Several years before writing this essay, as I began studying for this essay in earnest, I happened upon a , believe it or not, which helped me crystallize this essay’s epochal approach. The was missing from the author’s account, as well as the , of course, but in a discussion of socio-technical development, the author listed four different “vectors” of technological development, which he described as: Discovery, Invention, Innovation, and Diffusion. They corresponded to scientific discoveries, creating inventions, marketing them, and people using them. I have witnessed organized suppression in each vector.
By the early 1700s, and other writers began openly challenging the Church and began arguing for freedom as everybody’s birthright, and the began. Voltaire spent his first stint behind bars in 1717 for his satirical writings. Some have placed the Enlightenment’s beginning in the 1600s, with the feats of and Newton, but as with many other movements, their beginnings were modest. Not until about 1750 was the institution of slavery, hallowed for several thousand years by that time, challenged for the first time on universal grounds. In 1315, France’s , but as France joined the colonial competition, it relied on slave labor for its Caribbean plantations. Ironically, in a French colony, Haiti, although the victory was pyrrhic in ways, as that former slave colony is the .
In 508 BCE, Athens entered its classical period, which lasted for nearly two centuries. In those two centuries, so much was invented by Greek philosophers and proto-scientists that it has been studied by scholars for thousands of years. One provocative question that scholars have posed is why the Industrial Revolution did not begin with the Greeks. The answer seems to be along the lines of Classic Greeks not having the social organization or sufficient history of technological innovation before wars and environmental destruction ended the Greek experiment. The achievements of Greece over the millennium of their intellectual fecundity are far too many to explore in this essay, but briefly, the Greeks invented: , , , the , a monetized economy, thought, such as , while developing other branches to unprecedented sophistication, and , which included the idea that . Long after the Classic Greek period was over, Hellenic intellectuals and inventors kept making innovations that had major impacts on later civilizations, such as Heron of Alexandria (or some other Greeks) inventing the and .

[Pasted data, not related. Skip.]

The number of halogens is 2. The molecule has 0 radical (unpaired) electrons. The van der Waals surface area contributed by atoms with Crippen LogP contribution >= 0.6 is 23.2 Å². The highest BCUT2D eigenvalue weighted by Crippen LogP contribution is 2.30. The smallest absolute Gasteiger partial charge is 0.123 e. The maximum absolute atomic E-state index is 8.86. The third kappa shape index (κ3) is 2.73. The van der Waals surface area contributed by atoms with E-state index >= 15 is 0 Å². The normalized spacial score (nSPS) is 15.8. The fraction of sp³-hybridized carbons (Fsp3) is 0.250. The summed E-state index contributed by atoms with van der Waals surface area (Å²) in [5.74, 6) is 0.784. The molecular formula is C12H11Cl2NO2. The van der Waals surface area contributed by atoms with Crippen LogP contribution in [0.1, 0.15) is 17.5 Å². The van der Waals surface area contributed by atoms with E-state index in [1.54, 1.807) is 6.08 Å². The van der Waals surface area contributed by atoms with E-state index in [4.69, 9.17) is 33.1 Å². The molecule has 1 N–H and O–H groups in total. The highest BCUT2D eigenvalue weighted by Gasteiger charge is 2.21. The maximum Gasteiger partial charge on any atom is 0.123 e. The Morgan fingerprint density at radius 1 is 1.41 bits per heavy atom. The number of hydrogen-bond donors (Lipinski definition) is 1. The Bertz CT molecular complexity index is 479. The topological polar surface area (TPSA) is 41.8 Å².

Some scientists treat every proboscidean extinction as a unique mystery, unrelated to other proboscidean extinctions, and climate and resulting vegetation changes are hypothesized as agents of extinction (or other causes invoked), when the most probable cause stares at them each morning in the mirror. The devil in the details, but regarding the megafauna extinctions, some specialists cannot seem to discern a very clear pattern. Scientists, because they are human, have an inherent conflict of interest when attributing such catastrophes to non-human causes. During the remainder of this essay, it will become evident that there is a human penchant for absolving one’s in-group of responsibility for catastrophes and crimes committed against the out-group, and , scientists, and other professionals regularly engage in such interest-conflicted acts, whether they were defending their species, race, gender, nation, class, ideology, ethnicity, or profession. That in-group/out-group difference in treatment has a long history and probably goes back to the beginnings of territorial social animals.
The derision was loud from Wrangham’s colleagues…until evidence of was found at in South Africa by using new tools and techniques. The chortling is subsiding somewhat and scientists are now looking for the faint evidence, and long-disputed evidence of 1.5-1.7 mya controlled fires is being reconsidered, although his hypothesis is still widely considered as being only "mildly compelling" at best. New tools may push back the control of fire to a time that matches Wrangham’s audacious hypothesis. Wrangham cited the Expensive-Tissue Hypothesis as partially supporting the Cooking Hypothesis, but , the energy to power the human brain may not have solely derived from cooked food’s energy benefits. Wrangham has cited numerous lines of evidence, one of which is a that has to find honeybee hives and smoke them out; the humans get the honey and the honeyguide gets the larvae and wax. According to recent molecular evidence, the evolutionary split of the honeyguide from its ancestors happened up to three mya, which supports the early-control-of-fire hypothesis. There is great controversy regarding these subjects, from recent findings that to scientists making arguments that to the social impacts of campfires. This section of this essay will probably be one of the first to be revised in future versions, as new evidence is adduced and new hypotheses are proposed.